PORTLAND, Ore. (AP) — Leaders and elected officials in Portland, Oregon, came together Monday to demand an end to violence, criminal destruction and intimidation by “anarchists” as destructive protests continue in the city.
For nearly nine months protesters have called for police reform and an end to systemic racism in Portland, which has become a key city in the country's racial reckoning. While officials say many events have been peaceful, there continues to be small groups smashing windows of businesses, threatening community members and assaulting police.
“The community is sick and tired of people engaging in criminal destruction and violence and doing it under the guise of some noble cause," Mayor Ted Wheeler said during a news conference.
Images of the city spread across the country during the summer — photos of people grieving the death of George Floyd, thousands of people laying down on a city bridge with their hands on their back, and people carrying “Black Lives Matter” signs.
Other photos showed officers emerging from clouds of tear gas, dozens of people dressed in all black and throwing fireworks at officers and rows of businesses with plywood covering windows.
In the background of many of the images is the Mark O. Hatfield Federal Courthouse, where federal officers had been stationed. Last week, fencing around the building was removed only to be reinstalled Sunday after multiple protests and vandalism in and around the building.
“The people who work here support the voices of racial and social justice and will not be intimidated from doing our jobs by the ugly graffiti or broken windows,” said Scott Erik Asphaug, U.S. attorney for the District of Oregon. “We do not confuse the voices of the many with the shouts of the few who hope to hold our city hostage by petty crime and violence.”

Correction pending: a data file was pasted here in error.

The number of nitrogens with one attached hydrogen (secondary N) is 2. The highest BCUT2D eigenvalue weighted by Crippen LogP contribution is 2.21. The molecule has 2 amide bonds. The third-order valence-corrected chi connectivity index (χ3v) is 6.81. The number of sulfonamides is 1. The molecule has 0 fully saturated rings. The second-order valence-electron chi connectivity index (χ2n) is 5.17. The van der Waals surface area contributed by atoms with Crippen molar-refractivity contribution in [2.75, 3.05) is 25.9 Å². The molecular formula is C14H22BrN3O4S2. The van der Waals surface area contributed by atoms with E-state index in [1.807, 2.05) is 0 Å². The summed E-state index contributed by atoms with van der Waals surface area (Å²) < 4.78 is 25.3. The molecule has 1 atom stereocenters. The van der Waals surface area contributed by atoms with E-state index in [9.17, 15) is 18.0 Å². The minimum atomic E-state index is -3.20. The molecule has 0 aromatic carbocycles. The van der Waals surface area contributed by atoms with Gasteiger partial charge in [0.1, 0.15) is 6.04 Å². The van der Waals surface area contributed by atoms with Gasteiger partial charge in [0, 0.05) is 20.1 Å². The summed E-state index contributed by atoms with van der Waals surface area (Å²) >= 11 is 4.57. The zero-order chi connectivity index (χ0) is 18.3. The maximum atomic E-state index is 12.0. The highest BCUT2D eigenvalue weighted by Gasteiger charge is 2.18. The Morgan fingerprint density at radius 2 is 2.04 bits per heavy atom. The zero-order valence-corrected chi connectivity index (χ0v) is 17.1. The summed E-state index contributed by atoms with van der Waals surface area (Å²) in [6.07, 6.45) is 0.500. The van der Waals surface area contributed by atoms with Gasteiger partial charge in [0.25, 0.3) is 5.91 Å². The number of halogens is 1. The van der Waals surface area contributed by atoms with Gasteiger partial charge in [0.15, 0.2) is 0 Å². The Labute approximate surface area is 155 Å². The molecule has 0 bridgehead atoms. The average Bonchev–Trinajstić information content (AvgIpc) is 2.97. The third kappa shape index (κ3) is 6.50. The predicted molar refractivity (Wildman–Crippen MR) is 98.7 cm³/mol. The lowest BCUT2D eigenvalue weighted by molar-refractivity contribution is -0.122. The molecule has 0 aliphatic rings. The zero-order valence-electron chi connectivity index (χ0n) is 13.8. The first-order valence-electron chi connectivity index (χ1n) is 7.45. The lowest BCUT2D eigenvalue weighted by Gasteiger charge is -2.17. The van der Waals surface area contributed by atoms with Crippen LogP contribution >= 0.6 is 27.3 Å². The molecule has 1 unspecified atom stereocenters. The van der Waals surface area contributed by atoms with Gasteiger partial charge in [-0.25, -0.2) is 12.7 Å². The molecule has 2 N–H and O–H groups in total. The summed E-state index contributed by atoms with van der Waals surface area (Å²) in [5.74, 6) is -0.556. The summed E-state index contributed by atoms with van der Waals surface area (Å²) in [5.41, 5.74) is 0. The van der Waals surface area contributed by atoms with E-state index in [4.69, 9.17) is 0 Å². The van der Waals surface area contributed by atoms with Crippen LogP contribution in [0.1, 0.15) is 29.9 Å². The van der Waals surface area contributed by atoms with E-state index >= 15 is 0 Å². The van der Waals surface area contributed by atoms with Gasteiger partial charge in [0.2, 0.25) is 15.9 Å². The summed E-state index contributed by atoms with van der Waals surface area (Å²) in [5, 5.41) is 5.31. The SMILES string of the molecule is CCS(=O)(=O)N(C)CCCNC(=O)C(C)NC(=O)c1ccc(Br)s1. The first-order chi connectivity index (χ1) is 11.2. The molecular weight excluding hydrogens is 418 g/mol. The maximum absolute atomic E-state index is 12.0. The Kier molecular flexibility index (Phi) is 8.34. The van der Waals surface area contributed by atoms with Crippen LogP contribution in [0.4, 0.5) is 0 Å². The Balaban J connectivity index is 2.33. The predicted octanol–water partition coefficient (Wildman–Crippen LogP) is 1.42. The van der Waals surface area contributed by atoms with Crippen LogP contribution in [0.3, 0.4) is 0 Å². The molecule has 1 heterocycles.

The Oregonian/OregonLive reported the Department of Justice has paid more than $1.5 million to repair damage to the courthouse.
Vandalism and destruction was not limited to the courthouse last week. On Thursday, vandals broke windows and tagged buildings downtown with anti-government and anti-police sentiments.
On Friday, about 100 people marched through the Pearl District, smashing windows and blocking the street using chairs and tables from outdoor dining areas. Police responded by creating a perimeter and detaining people in a block in a controversial tactic known as “kettling.”
Some threw rocks at officers and one person threw a full can of beer. Officers discovered numerous items left behind by the group including a crowbar, hammers, bear spray, slugging weapon with rocks, high impact slingshot and knives.
At least 13 people were charged with crimes
“I want to be clear that this was not a protest group,” said Chris Davis, Portland's assistant police chief. “This was a group of people who have come to believe that they are entitled to damage other people’s property, threaten community members and assault police officers.”
Police said it was the same group they have encountered throughout the past nine months. Officials refer to the group as “self-described anarchist left” that is made up of mostly young white men.
“The misguided and miseducated anarchists reject civility and instead intentionally create mayhem through criminally destructive behavior tearing up our city. This must stop,” said former state Sen. Avel Gordly, the first Black woman to be elected to the Oregon State Senate. "I say to them today, ‘Stop you are not helping, you are hurting Black people.’"
During the summer, right-wing groups were also responsible for violence in the city.
"We do not support criminal destruction — that applies to everyone regardless of your politics," Wheeler said.
Cline is a corps member for The Associated Press/Report for America Statehouse News Initiative. Report for America is a nonprofit national service program that places journalists in local newsrooms to report on undercovered issues.